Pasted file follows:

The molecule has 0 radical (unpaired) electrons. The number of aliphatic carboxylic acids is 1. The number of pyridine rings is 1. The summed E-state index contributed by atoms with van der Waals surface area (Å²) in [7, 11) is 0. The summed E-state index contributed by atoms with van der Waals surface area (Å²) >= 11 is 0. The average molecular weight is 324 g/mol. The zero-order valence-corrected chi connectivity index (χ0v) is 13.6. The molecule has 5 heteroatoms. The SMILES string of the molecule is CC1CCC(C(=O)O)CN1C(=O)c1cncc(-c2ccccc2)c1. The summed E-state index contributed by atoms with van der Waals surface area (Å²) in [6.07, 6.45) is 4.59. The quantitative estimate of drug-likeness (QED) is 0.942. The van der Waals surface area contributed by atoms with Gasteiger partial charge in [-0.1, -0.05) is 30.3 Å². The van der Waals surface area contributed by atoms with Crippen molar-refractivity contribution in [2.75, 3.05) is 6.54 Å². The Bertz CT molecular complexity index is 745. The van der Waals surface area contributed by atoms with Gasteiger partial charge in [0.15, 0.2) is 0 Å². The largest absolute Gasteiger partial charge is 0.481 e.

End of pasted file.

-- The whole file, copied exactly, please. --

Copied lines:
The molecule has 0 radical (unpaired) electrons. The number of aliphatic carboxylic acids is 1. The number of pyridine rings is 1. The summed E-state index contributed by atoms with van der Waals surface area (Å²) in [7, 11) is 0. The summed E-state index contributed by atoms with van der Waals surface area (Å²) >= 11 is 0. The average molecular weight is 324 g/mol. The zero-order valence-corrected chi connectivity index (χ0v) is 13.6. The molecule has 5 heteroatoms. The SMILES string of the molecule is CC1CCC(C(=O)O)CN1C(=O)c1cncc(-c2ccccc2)c1. The summed E-state index contributed by atoms with van der Waals surface area (Å²) in [6.07, 6.45) is 4.59. The quantitative estimate of drug-likeness (QED) is 0.942. The van der Waals surface area contributed by atoms with Gasteiger partial charge in [-0.1, -0.05) is 30.3 Å². The van der Waals surface area contributed by atoms with Crippen molar-refractivity contribution in [2.75, 3.05) is 6.54 Å². The Bertz CT molecular complexity index is 745. The van der Waals surface area contributed by atoms with Gasteiger partial charge in [0.15, 0.2) is 0 Å². The largest absolute Gasteiger partial charge is 0.481 e.